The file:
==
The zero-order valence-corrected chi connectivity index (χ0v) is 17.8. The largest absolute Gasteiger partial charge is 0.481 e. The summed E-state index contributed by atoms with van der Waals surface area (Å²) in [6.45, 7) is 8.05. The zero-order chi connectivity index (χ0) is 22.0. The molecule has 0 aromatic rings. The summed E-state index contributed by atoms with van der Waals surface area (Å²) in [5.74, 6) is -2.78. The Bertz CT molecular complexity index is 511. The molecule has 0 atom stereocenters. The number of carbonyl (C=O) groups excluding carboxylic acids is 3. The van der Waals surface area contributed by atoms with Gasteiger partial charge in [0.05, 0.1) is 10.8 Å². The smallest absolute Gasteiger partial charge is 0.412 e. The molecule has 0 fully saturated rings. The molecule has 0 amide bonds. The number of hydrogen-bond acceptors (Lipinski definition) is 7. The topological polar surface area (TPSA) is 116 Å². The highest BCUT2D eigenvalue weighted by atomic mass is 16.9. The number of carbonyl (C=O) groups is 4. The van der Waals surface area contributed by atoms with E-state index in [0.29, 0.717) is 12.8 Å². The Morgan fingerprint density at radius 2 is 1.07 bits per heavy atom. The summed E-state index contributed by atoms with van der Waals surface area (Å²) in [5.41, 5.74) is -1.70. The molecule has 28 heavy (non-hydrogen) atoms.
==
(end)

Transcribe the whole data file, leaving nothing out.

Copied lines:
The zero-order valence-corrected chi connectivity index (χ0v) is 17.8. The largest absolute Gasteiger partial charge is 0.481 e. The summed E-state index contributed by atoms with van der Waals surface area (Å²) in [6.45, 7) is 8.05. The zero-order chi connectivity index (χ0) is 22.0. The molecule has 0 aromatic rings. The summed E-state index contributed by atoms with van der Waals surface area (Å²) in [5.74, 6) is -2.78. The Bertz CT molecular complexity index is 511. The molecule has 0 atom stereocenters. The number of carbonyl (C=O) groups excluding carboxylic acids is 3. The van der Waals surface area contributed by atoms with Gasteiger partial charge in [0.05, 0.1) is 10.8 Å². The smallest absolute Gasteiger partial charge is 0.412 e. The molecule has 0 fully saturated rings. The molecule has 0 amide bonds. The number of hydrogen-bond acceptors (Lipinski definition) is 7. The topological polar surface area (TPSA) is 116 Å². The highest BCUT2D eigenvalue weighted by atomic mass is 16.9. The number of carbonyl (C=O) groups is 4. The van der Waals surface area contributed by atoms with E-state index in [0.29, 0.717) is 12.8 Å². The Morgan fingerprint density at radius 2 is 1.07 bits per heavy atom. The summed E-state index contributed by atoms with van der Waals surface area (Å²) in [5.41, 5.74) is -1.70. The molecule has 28 heavy (non-hydrogen) atoms.